An Ethnography of Severe Intellectual Disability: Becoming 'Dirty Little Freaks' (Hardback)Jocelyn D. Avery (author)
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In this ethnographic investigation of a special education needs college in Australia, Jocelyn D. Avery explores how the self-identity of people with severe intellectual identities is influenced by carers and support people in their lives. Employing theoretical foundations of self-identity and embodiment and drawing largely on Mary Douglas's (1996) notions of ritual and hygiene, purity and danger, Avery argues that students in this environment are treated as though they exist in a vacuum, rather than a highly complex social environment: strategies to 'contain' their difficult selves ultimately lead to continued confinement, as if the students themselves were 'contaminated'. In the midst of this much-needed ethnography, Avery meditates on her own role: matters of consent, communication, and cooperation pose a challenge to anthropological engagement with severe intellectual disability, but researcher ethics and positionality have their own difficulties. The reflection provided here will provide a guide for future researchers to sensitively engage with people with disability.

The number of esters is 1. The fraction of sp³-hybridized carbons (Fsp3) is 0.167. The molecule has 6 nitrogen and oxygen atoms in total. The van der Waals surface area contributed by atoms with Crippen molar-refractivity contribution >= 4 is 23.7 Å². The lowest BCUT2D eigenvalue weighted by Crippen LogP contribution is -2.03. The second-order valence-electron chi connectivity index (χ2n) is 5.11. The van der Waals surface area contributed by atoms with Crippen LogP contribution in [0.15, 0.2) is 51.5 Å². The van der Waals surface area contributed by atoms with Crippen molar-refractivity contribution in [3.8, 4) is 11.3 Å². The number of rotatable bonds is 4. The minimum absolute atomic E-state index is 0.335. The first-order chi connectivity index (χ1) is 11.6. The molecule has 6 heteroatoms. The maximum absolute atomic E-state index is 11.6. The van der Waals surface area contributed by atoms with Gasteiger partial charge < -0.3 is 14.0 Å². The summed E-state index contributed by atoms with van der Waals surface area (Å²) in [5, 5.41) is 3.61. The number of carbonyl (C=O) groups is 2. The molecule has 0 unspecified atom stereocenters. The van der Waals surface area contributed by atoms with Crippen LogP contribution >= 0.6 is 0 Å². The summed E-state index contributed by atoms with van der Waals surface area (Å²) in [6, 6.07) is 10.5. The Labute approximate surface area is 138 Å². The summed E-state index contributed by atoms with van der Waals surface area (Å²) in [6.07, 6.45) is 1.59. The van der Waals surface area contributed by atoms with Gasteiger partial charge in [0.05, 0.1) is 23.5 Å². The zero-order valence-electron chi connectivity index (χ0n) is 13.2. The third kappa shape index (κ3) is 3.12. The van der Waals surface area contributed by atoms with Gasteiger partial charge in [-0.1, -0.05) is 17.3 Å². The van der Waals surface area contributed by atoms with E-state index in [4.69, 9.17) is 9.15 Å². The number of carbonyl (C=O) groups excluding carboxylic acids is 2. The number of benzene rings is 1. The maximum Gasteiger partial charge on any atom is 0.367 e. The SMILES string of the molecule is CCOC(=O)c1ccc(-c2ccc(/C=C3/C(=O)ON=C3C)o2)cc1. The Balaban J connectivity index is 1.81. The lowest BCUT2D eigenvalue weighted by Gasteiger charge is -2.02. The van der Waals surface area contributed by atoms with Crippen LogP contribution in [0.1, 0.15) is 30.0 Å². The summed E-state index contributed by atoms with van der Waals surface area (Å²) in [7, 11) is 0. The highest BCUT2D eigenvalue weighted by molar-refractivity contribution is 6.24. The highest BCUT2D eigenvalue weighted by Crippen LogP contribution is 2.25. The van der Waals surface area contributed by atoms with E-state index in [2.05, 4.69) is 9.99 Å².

Publisher: Springer Nature Switzerland AG
Number of pages: 219
Weight: 432 g
Dimensions: 210 x 148 mm
Edition: 1st ed. 2020
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